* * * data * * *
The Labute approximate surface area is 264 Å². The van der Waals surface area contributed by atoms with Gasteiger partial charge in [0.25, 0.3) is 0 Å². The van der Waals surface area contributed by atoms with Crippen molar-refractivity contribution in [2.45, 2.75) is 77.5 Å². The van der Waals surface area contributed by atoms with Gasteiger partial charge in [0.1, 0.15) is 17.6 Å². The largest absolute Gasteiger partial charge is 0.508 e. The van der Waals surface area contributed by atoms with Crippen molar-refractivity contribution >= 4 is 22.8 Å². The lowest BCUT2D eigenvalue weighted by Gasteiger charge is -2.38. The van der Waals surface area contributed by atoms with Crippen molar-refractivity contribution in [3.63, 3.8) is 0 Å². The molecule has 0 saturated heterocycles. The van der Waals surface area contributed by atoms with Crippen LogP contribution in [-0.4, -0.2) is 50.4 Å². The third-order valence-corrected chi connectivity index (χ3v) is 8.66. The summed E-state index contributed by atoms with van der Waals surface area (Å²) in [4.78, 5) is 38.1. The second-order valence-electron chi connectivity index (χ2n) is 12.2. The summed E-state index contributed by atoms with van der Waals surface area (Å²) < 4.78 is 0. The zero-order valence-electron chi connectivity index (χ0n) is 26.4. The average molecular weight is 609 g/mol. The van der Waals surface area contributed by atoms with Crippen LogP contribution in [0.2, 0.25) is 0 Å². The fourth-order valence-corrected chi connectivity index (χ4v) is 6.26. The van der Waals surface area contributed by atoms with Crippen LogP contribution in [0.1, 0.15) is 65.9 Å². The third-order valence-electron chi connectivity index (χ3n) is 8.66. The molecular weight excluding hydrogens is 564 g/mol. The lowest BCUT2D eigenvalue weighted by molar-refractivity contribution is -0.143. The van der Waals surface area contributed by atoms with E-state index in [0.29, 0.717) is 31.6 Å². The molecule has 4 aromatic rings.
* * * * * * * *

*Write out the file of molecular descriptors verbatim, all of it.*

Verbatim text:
The Labute approximate surface area is 264 Å². The van der Waals surface area contributed by atoms with Gasteiger partial charge in [0.25, 0.3) is 0 Å². The van der Waals surface area contributed by atoms with Crippen molar-refractivity contribution in [2.45, 2.75) is 77.5 Å². The van der Waals surface area contributed by atoms with Gasteiger partial charge in [0.1, 0.15) is 17.6 Å². The largest absolute Gasteiger partial charge is 0.508 e. The van der Waals surface area contributed by atoms with Crippen molar-refractivity contribution >= 4 is 22.8 Å². The lowest BCUT2D eigenvalue weighted by Gasteiger charge is -2.38. The van der Waals surface area contributed by atoms with Crippen molar-refractivity contribution in [3.63, 3.8) is 0 Å². The molecule has 0 saturated heterocycles. The van der Waals surface area contributed by atoms with Crippen LogP contribution in [-0.4, -0.2) is 50.4 Å². The third-order valence-corrected chi connectivity index (χ3v) is 8.66. The summed E-state index contributed by atoms with van der Waals surface area (Å²) in [4.78, 5) is 38.1. The second-order valence-electron chi connectivity index (χ2n) is 12.2. The summed E-state index contributed by atoms with van der Waals surface area (Å²) < 4.78 is 0. The zero-order valence-electron chi connectivity index (χ0n) is 26.4. The average molecular weight is 609 g/mol. The van der Waals surface area contributed by atoms with Crippen LogP contribution in [0.2, 0.25) is 0 Å². The fourth-order valence-corrected chi connectivity index (χ4v) is 6.26. The van der Waals surface area contributed by atoms with Crippen LogP contribution in [0.1, 0.15) is 65.9 Å². The third-order valence-electron chi connectivity index (χ3n) is 8.66. The molecular weight excluding hydrogens is 564 g/mol. The lowest BCUT2D eigenvalue weighted by molar-refractivity contribution is -0.143. The van der Waals surface area contributed by atoms with E-state index in [0.29, 0.717) is 31.6 Å². The molecule has 4 aromatic rings.